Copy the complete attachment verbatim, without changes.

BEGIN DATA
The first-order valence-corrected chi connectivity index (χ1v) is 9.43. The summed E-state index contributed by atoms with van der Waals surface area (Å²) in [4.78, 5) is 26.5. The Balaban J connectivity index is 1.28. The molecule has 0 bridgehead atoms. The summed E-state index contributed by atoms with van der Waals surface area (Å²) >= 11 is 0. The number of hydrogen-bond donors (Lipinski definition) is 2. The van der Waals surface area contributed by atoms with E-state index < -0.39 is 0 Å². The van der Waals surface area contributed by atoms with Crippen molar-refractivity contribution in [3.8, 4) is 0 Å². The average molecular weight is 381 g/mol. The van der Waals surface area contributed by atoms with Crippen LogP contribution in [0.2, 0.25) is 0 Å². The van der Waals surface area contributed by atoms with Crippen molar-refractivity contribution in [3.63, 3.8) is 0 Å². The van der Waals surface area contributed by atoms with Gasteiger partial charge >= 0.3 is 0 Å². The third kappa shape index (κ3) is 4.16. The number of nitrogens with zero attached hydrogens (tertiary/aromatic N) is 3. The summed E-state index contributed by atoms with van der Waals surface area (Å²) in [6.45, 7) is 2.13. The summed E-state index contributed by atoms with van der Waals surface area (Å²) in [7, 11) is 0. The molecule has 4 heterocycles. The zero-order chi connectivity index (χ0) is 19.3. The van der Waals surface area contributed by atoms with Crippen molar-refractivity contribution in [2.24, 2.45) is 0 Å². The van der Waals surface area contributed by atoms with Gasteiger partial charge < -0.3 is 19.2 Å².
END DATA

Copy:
The first-order valence-corrected chi connectivity index (χ1v) is 9.43. The summed E-state index contributed by atoms with van der Waals surface area (Å²) in [4.78, 5) is 26.5. The Balaban J connectivity index is 1.28. The molecule has 0 bridgehead atoms. The summed E-state index contributed by atoms with van der Waals surface area (Å²) >= 11 is 0. The number of hydrogen-bond donors (Lipinski definition) is 2. The van der Waals surface area contributed by atoms with E-state index < -0.39 is 0 Å². The van der Waals surface area contributed by atoms with Crippen molar-refractivity contribution in [3.8, 4) is 0 Å². The average molecular weight is 381 g/mol. The van der Waals surface area contributed by atoms with Crippen LogP contribution in [0.2, 0.25) is 0 Å². The van der Waals surface area contributed by atoms with Crippen molar-refractivity contribution in [3.63, 3.8) is 0 Å². The van der Waals surface area contributed by atoms with Gasteiger partial charge >= 0.3 is 0 Å². The third kappa shape index (κ3) is 4.16. The number of nitrogens with zero attached hydrogens (tertiary/aromatic N) is 3. The summed E-state index contributed by atoms with van der Waals surface area (Å²) in [6.45, 7) is 2.13. The summed E-state index contributed by atoms with van der Waals surface area (Å²) in [7, 11) is 0. The molecule has 4 heterocycles. The zero-order chi connectivity index (χ0) is 19.3. The van der Waals surface area contributed by atoms with Crippen molar-refractivity contribution in [2.24, 2.45) is 0 Å². The van der Waals surface area contributed by atoms with Gasteiger partial charge < -0.3 is 19.2 Å².